When journalists perform a fact check, the reader expects it will be, well...factual, or at least more accurate than the ad in question. Unfortunately, CNN's recent analysis by Howard Kurtz, which checks Mitt Romney's two negative ads against McCain and Huckabee, fulfills neither criteria. By their own standards, CNN not only failed to do enough research for this analysis, but they also made statements with questionable validity.
To start off, the CNN analysis questions Romney's accusation that McCain voted to let illegal immigrants stay in America permanently. It instead asserts that the legislation actually "would have required illegal immigrants to return to their home countries and pay a fine for breaking the law before applying for legal status." However, illegal immigrants do not have to return home to stay in the country indefinitely. Although an application for a green card would have to be filled out from the immigrant's home country, immigrants do not have to return home to get a Z-visa, and under the legislation, Z-visas could be renewed indefinitely. Additionally, this information can be obtained from a fact sheet on the White House website, which is quite ironic since President Bush actually supported this legislation. Although all illegal immigrants must pay fines, they do not have to return home, and thus Romney's original assertion that illegal immigrants can stay here permanently is correct. In fact, he has already given this explanation during CNN's own Republican debate on June 5th. So CNN not only botched this fact-check, but they also made a mistake when the correct information was available from their own archives.
Romney, Illegal Immigration, and Z-Visas at CNN's Debate
For Romney's anti-Huckabee ad, Kurtz accuses Romney of misquoting Secretary of State Condoleeza Rice. Allegedly, the ad said that Rice called Huckabee's foreign policy "ludicrous" when in fact she called Huckabee's criticism of Bush's foreign policy, not Huckabee's own foreign policy, ludicrous. To see where Kurtz and CNN went wrong here, one does not need to perform extensive research, study the issue in-depth, or even use any outside sources. One just has to watch the original ad. While the audio component does imply that Rice called Huckabee's foreign policy ludicrous, the video component--only slightly important for a television ad--explicitly states that Rice called Huckabee's criticism ludicrous. And the discrepancy between the two could possibly be explained by the fact that humans can read text faster than they can speak. After all, in the world of television, every second counts. But regardless of the reason for this discrepancy, the text on-screen was a critical detail, and Kurtz's rebuff of Romney proves grossly misleading and almost dishonest for omitting that. No candidate would survive the scrutiny of a fact-check by making such a ludicrous omission.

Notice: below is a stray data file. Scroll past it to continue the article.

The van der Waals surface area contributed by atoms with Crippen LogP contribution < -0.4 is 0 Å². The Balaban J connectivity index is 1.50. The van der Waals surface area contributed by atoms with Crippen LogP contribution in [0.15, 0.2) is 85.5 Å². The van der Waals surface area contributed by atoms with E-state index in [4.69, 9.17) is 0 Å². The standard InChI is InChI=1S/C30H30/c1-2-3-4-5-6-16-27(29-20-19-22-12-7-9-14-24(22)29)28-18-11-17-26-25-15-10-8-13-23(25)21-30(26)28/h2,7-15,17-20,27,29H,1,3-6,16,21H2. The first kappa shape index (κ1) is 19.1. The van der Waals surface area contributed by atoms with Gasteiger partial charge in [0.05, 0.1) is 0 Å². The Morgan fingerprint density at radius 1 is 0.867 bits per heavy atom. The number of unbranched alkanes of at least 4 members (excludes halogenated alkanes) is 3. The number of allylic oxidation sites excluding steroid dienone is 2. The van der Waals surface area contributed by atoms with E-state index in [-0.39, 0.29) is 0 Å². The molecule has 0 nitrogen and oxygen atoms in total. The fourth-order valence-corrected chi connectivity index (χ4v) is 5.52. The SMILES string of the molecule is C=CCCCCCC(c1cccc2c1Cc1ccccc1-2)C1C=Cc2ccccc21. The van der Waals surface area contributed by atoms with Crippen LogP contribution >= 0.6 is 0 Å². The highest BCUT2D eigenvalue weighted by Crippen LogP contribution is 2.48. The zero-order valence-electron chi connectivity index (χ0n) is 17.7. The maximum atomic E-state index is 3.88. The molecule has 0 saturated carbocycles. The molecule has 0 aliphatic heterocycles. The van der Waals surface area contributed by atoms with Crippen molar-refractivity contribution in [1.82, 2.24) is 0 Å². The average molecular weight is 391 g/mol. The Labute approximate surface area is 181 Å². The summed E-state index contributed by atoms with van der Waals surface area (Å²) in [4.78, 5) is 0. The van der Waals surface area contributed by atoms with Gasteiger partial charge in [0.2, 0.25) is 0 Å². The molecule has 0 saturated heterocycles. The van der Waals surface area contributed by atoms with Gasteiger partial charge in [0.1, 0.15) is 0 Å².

Romney's Ad with Both Audio and Video
To their credit, however, CNN and Kurtz did get one part correct. They correctly stated McCain did not vote to let illegal immigrants collect Social Security, but he instead voted to let legal immigrants collect Social Security benefits from any jobs they had when they were illegal immigrants. However, this one misinterpretation by itself hardly constitutes an impressive fact check. When one excludes the distorted parts of the article and also the parts that do not directly relate to fact-checking, the analysis has little real substance left. Most of the alleged distortion or untruths, especially the more damaging ones, hold little weight, and CNN and Kurtz hardly met the standards of their own headline.
Furthermore, CNN had far less of an excuse to make such errors than Romney. Romney only had a thirty-second television spot to make his point. As one could imagine, with such limited space, some details will inevitably be lost in translation no matter how accurate Romney strives to be. However, Howard Kurtz had an entire article to do his fact check, giving him more space than necessary to discuss every possible nuance. Yet even though Kurtz had more space available for his spot, he produced a piece that was less accurate than the ad it analyzed.
In the field of journalism, readers have a reasonable expectation for factual and truthful reporting. When the candidates themselves launch dirty attacks against opponents, the coverage of these attacks should be clean and truthful. However, Romney's original ads, while not spotless, proved more trustworthy than CNN's messy analysis of these ads. With only a few days left before the Iowa caucus, the New Hampshire primary occurring less than a week after the caucus, and close races for Romney in both states, CNN has no excuse for letting these errors through. While the high stakes should not affect CNN's coverage of the Republican primary, that does not mean CNN can not at least double-check a fact-check before approving it.
Mike Wacker is The Sun's Assistant Web Editor. He can be reached at firstname.lastname@example.org.